Matrix multiplications are made; and we have a prediction and update loop that gets us better results than the yolo algorithm. The filter can also be used to predict at time t+1 (prediction with no update) from time t. For that, it needs to be good enough and have a low uncertainty.
We now understand how to track an obstacle through time:
- Detect obstacles bounding boxes.
- Match each box with the ones from t-1 using the Hungarian Algorithm. The cost metric can be IOU, or convolutional features (Deep SORT).
- Predict the next boxes using a Kalman Filter.
From there, we could use Machine Learning to predict future behavior or trajectories, we could be able to estimate what an obstacle will be doing the next 3 seconds. This tool is powerful and tracking become not only possible, but also very accurate. Velocities can be estimated and a huge set of possibilities becomes available.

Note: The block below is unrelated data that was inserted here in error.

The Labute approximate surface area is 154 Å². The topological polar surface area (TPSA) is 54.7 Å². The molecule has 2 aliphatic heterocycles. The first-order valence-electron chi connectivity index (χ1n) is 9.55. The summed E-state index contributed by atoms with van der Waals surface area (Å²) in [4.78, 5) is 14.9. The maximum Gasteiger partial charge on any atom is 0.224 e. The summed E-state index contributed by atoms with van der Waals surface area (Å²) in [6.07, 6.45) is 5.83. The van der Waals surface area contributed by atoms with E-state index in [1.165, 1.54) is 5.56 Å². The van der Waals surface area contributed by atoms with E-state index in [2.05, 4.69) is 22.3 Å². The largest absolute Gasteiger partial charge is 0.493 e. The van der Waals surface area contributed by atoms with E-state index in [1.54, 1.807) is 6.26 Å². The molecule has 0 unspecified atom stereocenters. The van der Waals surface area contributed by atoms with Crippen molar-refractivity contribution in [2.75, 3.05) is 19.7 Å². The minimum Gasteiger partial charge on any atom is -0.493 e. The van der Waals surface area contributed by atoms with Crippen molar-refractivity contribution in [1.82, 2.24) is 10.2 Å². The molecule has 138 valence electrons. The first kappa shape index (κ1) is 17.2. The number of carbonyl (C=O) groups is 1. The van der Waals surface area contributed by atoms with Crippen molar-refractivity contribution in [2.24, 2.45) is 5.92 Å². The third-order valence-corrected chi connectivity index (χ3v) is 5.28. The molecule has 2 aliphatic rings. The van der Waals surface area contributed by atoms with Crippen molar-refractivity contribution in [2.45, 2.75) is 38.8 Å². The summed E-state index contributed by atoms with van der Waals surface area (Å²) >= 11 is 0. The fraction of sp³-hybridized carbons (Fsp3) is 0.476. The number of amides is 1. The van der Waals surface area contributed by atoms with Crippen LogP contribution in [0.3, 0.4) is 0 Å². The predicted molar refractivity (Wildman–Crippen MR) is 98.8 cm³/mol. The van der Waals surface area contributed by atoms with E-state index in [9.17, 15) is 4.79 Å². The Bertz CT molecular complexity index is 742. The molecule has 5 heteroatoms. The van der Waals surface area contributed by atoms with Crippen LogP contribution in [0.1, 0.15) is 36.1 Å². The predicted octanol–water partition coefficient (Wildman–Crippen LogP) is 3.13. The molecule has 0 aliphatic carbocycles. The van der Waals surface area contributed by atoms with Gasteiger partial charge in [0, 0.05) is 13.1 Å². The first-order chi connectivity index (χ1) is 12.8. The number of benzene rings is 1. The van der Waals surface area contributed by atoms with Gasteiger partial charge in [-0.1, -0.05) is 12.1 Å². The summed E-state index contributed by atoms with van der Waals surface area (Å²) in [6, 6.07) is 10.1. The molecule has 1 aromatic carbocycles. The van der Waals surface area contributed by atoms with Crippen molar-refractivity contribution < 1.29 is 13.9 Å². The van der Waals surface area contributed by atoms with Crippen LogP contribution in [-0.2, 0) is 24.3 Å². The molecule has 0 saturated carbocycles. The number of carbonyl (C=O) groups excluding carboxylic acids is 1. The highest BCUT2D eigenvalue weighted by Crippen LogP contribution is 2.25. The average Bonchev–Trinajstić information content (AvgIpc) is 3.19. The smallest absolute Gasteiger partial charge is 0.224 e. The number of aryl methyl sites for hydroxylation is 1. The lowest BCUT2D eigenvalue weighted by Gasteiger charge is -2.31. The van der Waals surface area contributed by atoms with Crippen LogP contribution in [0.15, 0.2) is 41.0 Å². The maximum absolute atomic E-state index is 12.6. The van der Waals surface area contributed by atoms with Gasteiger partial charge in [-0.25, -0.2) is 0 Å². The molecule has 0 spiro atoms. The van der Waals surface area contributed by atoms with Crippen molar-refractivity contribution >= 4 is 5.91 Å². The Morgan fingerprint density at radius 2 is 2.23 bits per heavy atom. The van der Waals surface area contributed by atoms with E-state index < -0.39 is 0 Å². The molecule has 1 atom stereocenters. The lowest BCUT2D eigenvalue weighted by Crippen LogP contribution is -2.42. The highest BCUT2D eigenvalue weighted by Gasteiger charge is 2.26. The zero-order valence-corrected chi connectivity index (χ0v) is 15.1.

In this article, we learned how to turn basic Object Detection skills, which today is common, into Object Tracking skills, which is valuable. Many of my clients learned to make their profile special using these skills that are valuable, but not found everywhere...
If you're interested in the topic, I have build a course called LEARN OBSTACLE TRACKING: The Master Key to become a Self-Driving Car Professional is my course on the implementation of Multi-Object Tracking for the Hungarian Algorithm. Inside, you'll:
- Understand how Multi-Object Tracking works and learn to become a Prediction Engineer
- Implement your own algorithms, and study each of them in-depth
- Build a cutting-edge project to track obstacles in Paris
- and much more...
You can visit the course here!